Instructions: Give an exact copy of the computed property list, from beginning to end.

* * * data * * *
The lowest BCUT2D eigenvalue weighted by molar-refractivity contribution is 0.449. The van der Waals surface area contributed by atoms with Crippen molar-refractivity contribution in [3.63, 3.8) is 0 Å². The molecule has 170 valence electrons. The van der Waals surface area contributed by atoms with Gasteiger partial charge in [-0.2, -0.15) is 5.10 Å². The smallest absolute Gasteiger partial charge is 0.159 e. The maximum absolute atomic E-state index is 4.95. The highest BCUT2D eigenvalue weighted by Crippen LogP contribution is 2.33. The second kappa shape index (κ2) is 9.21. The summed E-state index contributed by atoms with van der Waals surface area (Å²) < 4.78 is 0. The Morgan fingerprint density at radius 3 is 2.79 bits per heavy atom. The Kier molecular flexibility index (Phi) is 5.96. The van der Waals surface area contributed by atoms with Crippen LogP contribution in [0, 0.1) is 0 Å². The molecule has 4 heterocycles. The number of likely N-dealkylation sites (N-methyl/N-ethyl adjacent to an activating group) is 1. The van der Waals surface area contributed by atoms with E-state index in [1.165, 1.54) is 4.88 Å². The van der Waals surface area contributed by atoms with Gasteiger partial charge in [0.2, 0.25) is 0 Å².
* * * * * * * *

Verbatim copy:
The lowest BCUT2D eigenvalue weighted by molar-refractivity contribution is 0.449. The van der Waals surface area contributed by atoms with Crippen molar-refractivity contribution in [3.63, 3.8) is 0 Å². The molecule has 170 valence electrons. The van der Waals surface area contributed by atoms with Gasteiger partial charge in [-0.2, -0.15) is 5.10 Å². The smallest absolute Gasteiger partial charge is 0.159 e. The maximum absolute atomic E-state index is 4.95. The highest BCUT2D eigenvalue weighted by Crippen LogP contribution is 2.33. The second kappa shape index (κ2) is 9.21. The summed E-state index contributed by atoms with van der Waals surface area (Å²) < 4.78 is 0. The Morgan fingerprint density at radius 3 is 2.79 bits per heavy atom. The Kier molecular flexibility index (Phi) is 5.96. The van der Waals surface area contributed by atoms with Crippen LogP contribution in [0, 0.1) is 0 Å². The molecule has 4 heterocycles. The number of likely N-dealkylation sites (N-methyl/N-ethyl adjacent to an activating group) is 1. The van der Waals surface area contributed by atoms with E-state index in [1.165, 1.54) is 4.88 Å². The van der Waals surface area contributed by atoms with Gasteiger partial charge in [0.2, 0.25) is 0 Å².